Jonah Goldberg

In case you hadn't heard, young people these days -- aka "the millennials" -- are the most cynical and distrusting generation ever recorded. Only 19 percent think most people can be trusted. According to a big study from the Pew Research Center, they are less attached to marriage, religion and political institutions than Gen Xers, baby boomers and the other demographic flavors journalists love to use. They like their friends, their digital "social networks" and their toys, and that's about it. Not even a majority will call themselves "patriotic." Probably more dismaying for liberals: Of any living generation, they are the least likely to call themselves environmentalists.

Now, I should say that I often find generational stereotyping pretty annoying. For instance, there was no "greatest generation." Sure, there were a bunch of great Americans who stormed the beaches of Normandy. But is some guy who was in jail in 1943 for petty larceny deserving of special respect because he was born around the same time as a guy who won the Medal of Honor during WWII?

Honor, glory and respect are earned individually, not collectively.

Politicians pander to young people, and lots of young people fall for it. And that speaks well of neither. Politicians pander to "youth" because it's a time-saving way to trawl for votes and volunteer door-knockers wholesale. It's the difference between using a gill net and a fishing pole. "You're great because you were born more recently than other people" is the lamest form of flattery I can think of.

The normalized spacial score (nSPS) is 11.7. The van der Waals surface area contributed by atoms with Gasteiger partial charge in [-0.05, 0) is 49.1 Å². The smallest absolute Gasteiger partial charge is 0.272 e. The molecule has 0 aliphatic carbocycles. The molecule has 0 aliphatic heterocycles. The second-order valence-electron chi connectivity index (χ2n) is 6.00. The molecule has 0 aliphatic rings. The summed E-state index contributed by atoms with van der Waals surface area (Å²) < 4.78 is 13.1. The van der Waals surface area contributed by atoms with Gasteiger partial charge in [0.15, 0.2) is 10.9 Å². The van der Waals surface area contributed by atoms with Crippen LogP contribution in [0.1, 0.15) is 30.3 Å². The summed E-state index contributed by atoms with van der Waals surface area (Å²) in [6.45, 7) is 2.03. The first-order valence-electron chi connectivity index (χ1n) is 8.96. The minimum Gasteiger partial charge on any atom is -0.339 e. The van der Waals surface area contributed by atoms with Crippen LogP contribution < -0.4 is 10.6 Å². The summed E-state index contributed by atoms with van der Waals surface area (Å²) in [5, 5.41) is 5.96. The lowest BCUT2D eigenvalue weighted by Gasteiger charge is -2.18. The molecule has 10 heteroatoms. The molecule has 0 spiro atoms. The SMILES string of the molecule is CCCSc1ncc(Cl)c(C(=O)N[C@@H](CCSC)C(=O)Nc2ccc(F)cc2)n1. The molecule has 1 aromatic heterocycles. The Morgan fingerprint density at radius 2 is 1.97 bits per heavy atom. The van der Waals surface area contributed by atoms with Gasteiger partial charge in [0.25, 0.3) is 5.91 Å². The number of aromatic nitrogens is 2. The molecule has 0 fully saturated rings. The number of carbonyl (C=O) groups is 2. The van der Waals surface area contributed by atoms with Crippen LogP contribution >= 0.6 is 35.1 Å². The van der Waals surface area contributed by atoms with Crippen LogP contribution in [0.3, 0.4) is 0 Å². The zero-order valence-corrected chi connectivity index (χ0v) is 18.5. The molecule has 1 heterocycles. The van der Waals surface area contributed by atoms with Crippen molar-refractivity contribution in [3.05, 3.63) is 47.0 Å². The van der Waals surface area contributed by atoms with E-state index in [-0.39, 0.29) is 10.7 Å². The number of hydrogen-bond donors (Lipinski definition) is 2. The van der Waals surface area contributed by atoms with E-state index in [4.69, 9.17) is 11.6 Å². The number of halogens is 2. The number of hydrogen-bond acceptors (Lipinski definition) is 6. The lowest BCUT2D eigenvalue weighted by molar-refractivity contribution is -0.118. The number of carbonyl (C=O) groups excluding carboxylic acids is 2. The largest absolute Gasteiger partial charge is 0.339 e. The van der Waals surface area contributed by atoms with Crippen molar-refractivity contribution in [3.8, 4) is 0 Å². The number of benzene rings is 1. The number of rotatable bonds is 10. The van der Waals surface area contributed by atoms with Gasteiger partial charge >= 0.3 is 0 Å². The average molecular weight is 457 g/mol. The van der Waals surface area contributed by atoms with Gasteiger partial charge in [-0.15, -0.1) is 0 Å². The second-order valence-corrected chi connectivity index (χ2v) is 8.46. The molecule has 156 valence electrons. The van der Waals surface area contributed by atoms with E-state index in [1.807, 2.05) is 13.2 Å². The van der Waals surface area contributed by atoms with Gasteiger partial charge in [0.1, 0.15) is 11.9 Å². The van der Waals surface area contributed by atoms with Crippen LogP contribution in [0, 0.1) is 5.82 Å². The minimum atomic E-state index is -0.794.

When politicians invoke generational stereotypes, what they are really doing is saying, "Act your age." What's pathetic is when young people unwittingly follow that advice.

For example, Barack Obama won the youth vote by huge margins in 2008 (66 percent among under-30s) and 2012 (60 percent). He did this in no small part by pandering to the vanity of young people. Sure, he addressed "youth issues" like student loans. Yes, he also mirrored their views on some social issues (though not gay marriage in '08). Obama's ambivalence toward seemingly clichéd patriotic gestures (remember the endless controversy about whether he would wear a flag pin?) sent an important signal to young voters raised on the snark of "The Daily Show" and weary of talk of "freedom fries."

But the overall gestalt was more about fostering a sense of inclusion in a "movement" of some kind; "We are the ones we've been waiting for" and all of that nonsense. Obama promised that government could be the vehicle that would carry us to the sunny uplands of history. He took the aesthetic of a Pepsi marketing rollout and pasted it onto a presidential campaign.


Jonah Goldberg

Jonah Goldberg is editor-at-large of National Review Online,and the author of the forthcoming book The Tyranny of Clichés. You can reach him via Twitter @JonahNRO.
 
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